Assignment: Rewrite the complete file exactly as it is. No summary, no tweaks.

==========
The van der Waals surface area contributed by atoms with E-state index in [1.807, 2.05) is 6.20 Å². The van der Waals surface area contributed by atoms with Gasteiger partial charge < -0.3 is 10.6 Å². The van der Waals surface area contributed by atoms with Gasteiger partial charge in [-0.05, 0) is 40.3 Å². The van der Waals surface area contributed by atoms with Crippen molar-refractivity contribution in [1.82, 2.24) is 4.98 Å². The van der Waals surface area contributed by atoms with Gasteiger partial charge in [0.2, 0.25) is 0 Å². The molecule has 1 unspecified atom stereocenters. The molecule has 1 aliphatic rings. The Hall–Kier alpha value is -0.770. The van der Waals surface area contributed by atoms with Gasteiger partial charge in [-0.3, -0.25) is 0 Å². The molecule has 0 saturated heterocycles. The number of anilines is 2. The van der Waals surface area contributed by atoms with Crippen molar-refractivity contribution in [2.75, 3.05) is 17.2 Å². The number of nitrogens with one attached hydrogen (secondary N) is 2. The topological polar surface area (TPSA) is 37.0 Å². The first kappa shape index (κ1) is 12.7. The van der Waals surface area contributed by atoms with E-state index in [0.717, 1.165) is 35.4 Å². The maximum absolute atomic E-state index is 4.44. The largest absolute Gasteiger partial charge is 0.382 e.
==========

The van der Waals surface area contributed by atoms with E-state index in [1.807, 2.05) is 6.20 Å². The van der Waals surface area contributed by atoms with Gasteiger partial charge < -0.3 is 10.6 Å². The van der Waals surface area contributed by atoms with Gasteiger partial charge in [-0.05, 0) is 40.3 Å². The van der Waals surface area contributed by atoms with Crippen molar-refractivity contribution in [1.82, 2.24) is 4.98 Å². The van der Waals surface area contributed by atoms with Gasteiger partial charge in [0.2, 0.25) is 0 Å². The molecule has 1 unspecified atom stereocenters. The molecule has 1 aliphatic rings. The Hall–Kier alpha value is -0.770. The van der Waals surface area contributed by atoms with Gasteiger partial charge in [-0.3, -0.25) is 0 Å². The molecule has 0 saturated heterocycles. The number of anilines is 2. The van der Waals surface area contributed by atoms with Crippen molar-refractivity contribution in [2.75, 3.05) is 17.2 Å². The number of nitrogens with one attached hydrogen (secondary N) is 2. The topological polar surface area (TPSA) is 37.0 Å². The first kappa shape index (κ1) is 12.7. The van der Waals surface area contributed by atoms with E-state index in [0.717, 1.165) is 35.4 Å². The maximum absolute atomic E-state index is 4.44. The largest absolute Gasteiger partial charge is 0.382 e.